“I saw the Olympic White with the pearl on it and I was just blown away”: Fender unveils Lincoln Brewster signature Strat – a vintage-inspired stunner with “stealth mods” and lots of them

Fender Lincoln Brewster Stratocaster
(Image credit: Fender)

Fender is celebrating 70 years of the Stratocaster this year in the best way possible – by making more and more of them, and the latest is a most exquisite signature guitar for the hugely influential worship guitarist Lincoln Brewster.

The Lincoln Brewster Stratocaster shares a lot of specs with its Aztec Gold predecessor and arrives in an Olympic Pearl nitro finish – a stunning paint job that will get the most out of your stage lighting, and it is for any player whose tastes in Stratocasters skew towards the vintage-modern.

On the vintage side, well, that Olympic Pearl with the maple fingerboard is giving us some Hendrix at Woodstock vibes but the old-school Fender DNA runs deep. Brewster describes this guitar as a ’57 Stratocaster with “stealth mods”– modern appointments that update its sound and feel while maintaining that late ‘50s style.

The guitar’s neck is straight out of the archive, with a soft V profile that promises a comfortable ride. It is bolted to the body in the traditional Fender style, but look closely at the back of the guitar; it’s heel has been sculpted to ease upper-fret access. A welcome modern touch.

Brewster has also gone for an ash body, which is something we don’t see as often these days. It will be fun to try this side by side with the alder-bodied Juanes Stratocaster – because once we dig deep into the specs here there are some noticeable similarities. 

Notably, both guitars feature onboard boost features. Brewster has two on his Strat. One gives you a mid-boost, which is adjustable via the tone knob and should come in handy giving you a bit more body for solos. The other is an onboard active boost activated by a push/pull function on the volume control.  

Brewster’s pickup selection is pretty sweet, too. There is a DiMarzio Area 61TM single-coil at the bridge position – “steely, yet woody-sounding,” says DiMarzio – and a pair of Area 58s at the neck and middle.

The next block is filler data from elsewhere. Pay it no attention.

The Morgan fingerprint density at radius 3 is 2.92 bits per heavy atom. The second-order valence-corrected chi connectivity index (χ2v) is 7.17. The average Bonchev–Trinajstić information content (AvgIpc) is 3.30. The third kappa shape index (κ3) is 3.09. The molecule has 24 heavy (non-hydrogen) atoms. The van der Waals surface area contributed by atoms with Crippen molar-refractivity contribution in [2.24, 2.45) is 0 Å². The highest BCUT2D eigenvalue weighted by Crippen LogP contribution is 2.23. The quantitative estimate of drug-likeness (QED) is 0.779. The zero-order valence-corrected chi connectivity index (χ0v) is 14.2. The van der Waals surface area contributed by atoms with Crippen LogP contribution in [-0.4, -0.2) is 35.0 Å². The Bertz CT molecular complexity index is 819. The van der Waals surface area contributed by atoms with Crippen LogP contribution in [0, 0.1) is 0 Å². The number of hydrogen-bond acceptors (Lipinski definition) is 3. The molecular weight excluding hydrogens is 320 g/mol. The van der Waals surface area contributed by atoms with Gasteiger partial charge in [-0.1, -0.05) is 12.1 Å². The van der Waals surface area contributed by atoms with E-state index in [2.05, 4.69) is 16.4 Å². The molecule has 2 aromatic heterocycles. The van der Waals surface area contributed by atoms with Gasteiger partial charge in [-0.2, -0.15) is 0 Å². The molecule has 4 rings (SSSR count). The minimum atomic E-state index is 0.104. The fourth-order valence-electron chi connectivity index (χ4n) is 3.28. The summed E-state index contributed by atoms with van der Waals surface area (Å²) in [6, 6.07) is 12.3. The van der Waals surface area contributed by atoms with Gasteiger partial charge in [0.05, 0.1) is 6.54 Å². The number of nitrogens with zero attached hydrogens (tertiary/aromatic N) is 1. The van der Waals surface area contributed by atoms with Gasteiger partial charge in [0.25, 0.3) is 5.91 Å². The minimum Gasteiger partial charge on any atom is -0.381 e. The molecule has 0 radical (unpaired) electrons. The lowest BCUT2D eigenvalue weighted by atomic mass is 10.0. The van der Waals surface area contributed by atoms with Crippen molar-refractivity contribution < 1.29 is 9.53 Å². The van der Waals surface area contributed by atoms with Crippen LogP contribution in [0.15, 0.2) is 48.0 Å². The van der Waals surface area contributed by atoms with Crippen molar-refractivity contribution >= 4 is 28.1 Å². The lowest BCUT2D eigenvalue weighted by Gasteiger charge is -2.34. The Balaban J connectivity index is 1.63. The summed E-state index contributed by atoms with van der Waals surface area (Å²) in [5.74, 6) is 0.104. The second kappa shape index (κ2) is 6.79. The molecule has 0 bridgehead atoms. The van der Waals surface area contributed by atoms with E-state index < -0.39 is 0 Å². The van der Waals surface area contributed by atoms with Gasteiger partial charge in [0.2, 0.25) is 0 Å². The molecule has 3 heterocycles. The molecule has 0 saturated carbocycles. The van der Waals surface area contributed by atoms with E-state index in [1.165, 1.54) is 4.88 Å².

Tonally speaking, those have been wound to take you “all the way from Nashville to Texas” from one electric guitar, and with no hum. Crazy.

Also, that control circuit has a treble bleed on the volume control so it doesn’t muddy up on you as you roll it back.

Fender Lincoln Brewster Stratocaster

(Image credit: Fender)

There are player-friendly features all over this. The maple fingerboard has a compound radius. That, allied to the medium-jumbo frets, should give this a more contemporary feel. Unlike a real 1957 Stratocaster, the Brewster Strat’s truss rod is adjustable via the headstock, a feature that surely no player is complaining about in this day and age.

Brewster has gone for a 2-point synchronised vibrato unit with bent-steel saddles, and it’s set up to float and has a pop-in arm. We’ve also got a set of vintage-style locking tuners, a cool single-ply eggshell pickguard, and the whole thing ships in a hard-shell guitar case

This is a serious guitar, for all kinds of styles. You can hear how good it sounds in the demo video above. Priced £2,499/$2,499 it is available now. See Fender for more details.

Jonathan Horsley

Jonathan Horsley has been writing about guitars and guitar culture since 2005, playing them since 1990, and regularly contributes to MusicRadar, Total Guitar and Guitar World. He uses Jazz III nylon picks, 10s during the week, 9s at the weekend, and shamefully still struggles with rhythm figure one of Van Halen’s Panama.